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Augmenting Antidepressant Medication Treatment of Depressed Women With Emotionally Focused Therapy for Couples: A Randomized Pilot Study

Authors


  • Wayne H. Denton, MD, PhD, Department of Family and Child Sciences, Florida State University; Andrea K. Wittenborn, PhD, Department of Human Development, Virginia Tech; Robert N. Golden, MD, Department of Psychiatry and Dean’s Office, University of Wisconsin School of Medicine and Public Health.

  • This research was supported in part by grant K23MH063994 (Denton). Portions were presented at the 49th Annual NCDEU Meeting, Hollywood, Florida, June 2009 and at the annual conference of the American Association for Marriage and Family Therapy, Sacramento, California, October 2009. Medication was provided by Forest Pharmaceuticals, GlaxoSmithKline, Pfizer, and Wyeth Pharmaceuticals. Appreciation is expressed to colleagues who contributed to this research: Brent Bradley, Anna Brandon, Effie Clewis, Fallon Cluxton-Keller, Adam Coffey, Connie Cornwell, Clyde Hicks, Robin Jarrett, Susan Johnson, Tara Lehan, Gail Martin, Gail Palmer, Alyssa Parker, and Douglas Tilley.

Address correspondence to Wayne H. Denton , Department of Family and Child Sciences, Florida State University, 240 Sandels Building, Tallahassee, Florida 32306-1491; E-mail: wdenton@fsu.edu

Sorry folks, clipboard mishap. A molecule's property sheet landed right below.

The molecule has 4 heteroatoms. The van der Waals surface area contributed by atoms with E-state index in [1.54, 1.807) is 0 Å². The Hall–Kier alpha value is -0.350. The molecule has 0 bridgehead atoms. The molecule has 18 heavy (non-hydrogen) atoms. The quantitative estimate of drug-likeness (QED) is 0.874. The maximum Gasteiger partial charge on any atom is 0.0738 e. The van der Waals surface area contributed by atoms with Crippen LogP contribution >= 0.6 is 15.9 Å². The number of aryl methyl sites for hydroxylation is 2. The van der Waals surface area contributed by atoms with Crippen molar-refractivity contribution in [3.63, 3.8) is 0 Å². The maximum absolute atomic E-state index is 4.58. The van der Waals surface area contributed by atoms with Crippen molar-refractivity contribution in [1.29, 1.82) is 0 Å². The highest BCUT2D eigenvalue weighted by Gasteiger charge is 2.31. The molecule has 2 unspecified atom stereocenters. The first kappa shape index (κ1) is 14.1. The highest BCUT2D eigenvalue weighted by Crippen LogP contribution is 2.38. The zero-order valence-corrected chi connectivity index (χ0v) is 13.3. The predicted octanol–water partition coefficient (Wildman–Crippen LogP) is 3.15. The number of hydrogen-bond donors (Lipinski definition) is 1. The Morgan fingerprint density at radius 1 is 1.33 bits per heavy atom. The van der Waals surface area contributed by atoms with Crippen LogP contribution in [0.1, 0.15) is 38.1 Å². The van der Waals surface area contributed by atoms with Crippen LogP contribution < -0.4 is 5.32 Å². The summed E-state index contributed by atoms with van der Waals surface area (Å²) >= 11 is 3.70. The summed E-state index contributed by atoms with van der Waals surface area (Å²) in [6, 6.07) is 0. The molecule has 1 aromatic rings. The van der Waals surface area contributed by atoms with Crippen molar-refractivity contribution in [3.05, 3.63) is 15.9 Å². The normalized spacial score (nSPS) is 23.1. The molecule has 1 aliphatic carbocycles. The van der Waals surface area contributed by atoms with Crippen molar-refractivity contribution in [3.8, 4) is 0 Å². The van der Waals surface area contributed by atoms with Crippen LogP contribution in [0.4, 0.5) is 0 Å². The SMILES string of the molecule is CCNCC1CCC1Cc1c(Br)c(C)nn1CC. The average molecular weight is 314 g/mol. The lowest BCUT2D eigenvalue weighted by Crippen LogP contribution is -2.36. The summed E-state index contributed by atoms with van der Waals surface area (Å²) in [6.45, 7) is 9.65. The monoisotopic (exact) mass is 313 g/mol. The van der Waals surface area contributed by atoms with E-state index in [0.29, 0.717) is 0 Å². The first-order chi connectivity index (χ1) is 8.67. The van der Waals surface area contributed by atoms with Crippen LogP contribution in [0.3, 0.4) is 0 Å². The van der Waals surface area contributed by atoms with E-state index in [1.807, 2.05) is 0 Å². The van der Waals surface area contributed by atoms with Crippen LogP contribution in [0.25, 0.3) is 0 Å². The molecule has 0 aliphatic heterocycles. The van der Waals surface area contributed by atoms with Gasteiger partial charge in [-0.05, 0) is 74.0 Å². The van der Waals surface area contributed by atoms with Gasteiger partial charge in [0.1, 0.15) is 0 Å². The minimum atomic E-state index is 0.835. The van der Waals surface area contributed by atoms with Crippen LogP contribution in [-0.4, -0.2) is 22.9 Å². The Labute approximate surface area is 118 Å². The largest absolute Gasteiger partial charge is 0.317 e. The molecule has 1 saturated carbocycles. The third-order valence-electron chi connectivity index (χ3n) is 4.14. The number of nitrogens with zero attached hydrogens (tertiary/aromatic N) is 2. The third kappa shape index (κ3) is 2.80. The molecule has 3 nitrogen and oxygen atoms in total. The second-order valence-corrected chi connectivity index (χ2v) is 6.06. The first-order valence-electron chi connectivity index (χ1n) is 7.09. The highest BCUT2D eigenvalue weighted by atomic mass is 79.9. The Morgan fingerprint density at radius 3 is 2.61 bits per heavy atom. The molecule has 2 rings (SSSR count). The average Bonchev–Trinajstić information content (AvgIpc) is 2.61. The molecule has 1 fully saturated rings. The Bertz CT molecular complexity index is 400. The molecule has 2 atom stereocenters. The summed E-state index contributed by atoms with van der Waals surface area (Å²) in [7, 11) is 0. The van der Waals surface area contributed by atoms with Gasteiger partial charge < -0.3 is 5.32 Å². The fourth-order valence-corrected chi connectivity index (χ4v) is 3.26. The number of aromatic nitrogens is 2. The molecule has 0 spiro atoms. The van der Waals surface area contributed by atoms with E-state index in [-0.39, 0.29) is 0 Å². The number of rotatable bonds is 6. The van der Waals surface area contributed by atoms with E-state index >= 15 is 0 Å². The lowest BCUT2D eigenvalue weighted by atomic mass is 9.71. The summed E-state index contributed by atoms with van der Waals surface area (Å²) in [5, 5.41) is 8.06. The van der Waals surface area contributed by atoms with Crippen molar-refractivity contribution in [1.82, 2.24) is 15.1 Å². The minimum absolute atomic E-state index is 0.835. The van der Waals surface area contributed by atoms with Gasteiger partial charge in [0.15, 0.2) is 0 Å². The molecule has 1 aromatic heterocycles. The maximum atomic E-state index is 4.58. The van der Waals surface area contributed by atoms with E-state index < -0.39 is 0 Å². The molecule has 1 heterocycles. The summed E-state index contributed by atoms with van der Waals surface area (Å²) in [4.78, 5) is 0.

Abstract

This is the first study to evaluate adding emotionally focused therapy for couples (EFT) to antidepressant medication in the treatment of women with major depressive disorder and comorbid relationship discord. Twenty-four women and their male partners were randomized to 6 months of medication management alone (MM) or MM augmented with EFT (MM + EFT). MM followed the Texas Medication Algorithm Project guidelines. Fifteen EFT sessions were delivered following the EFT treatment manual. The primary outcome was severity of depressive symptoms (assessed by the 30-item Inventory of Depressive Symptomatology—Clinician Rated version [IDS-C30] administrated by evaluators blinded to cell assignment). Secondary outcome was relationship quality as assessed by the Quality of Marriage Index. Results from assessments at intake, termination, and two posttreatment follow-ups were analyzed using growth analysis techniques. IDS-C30 scores improved over 6 months of treatment, regardless of the treatment assignment, and women receiving MM + EFT experienced significantly more improvement in relationship quality compared with women in MM. Because relationship discord after depression treatment predicts worse outcome, interventions improving relationship quality may reduce depression relapse and recurrence. Testing this hypothesis in larger samples with longer follow-up could contribute to knowledge on the mechanisms involved in determining the course of depressive illness.

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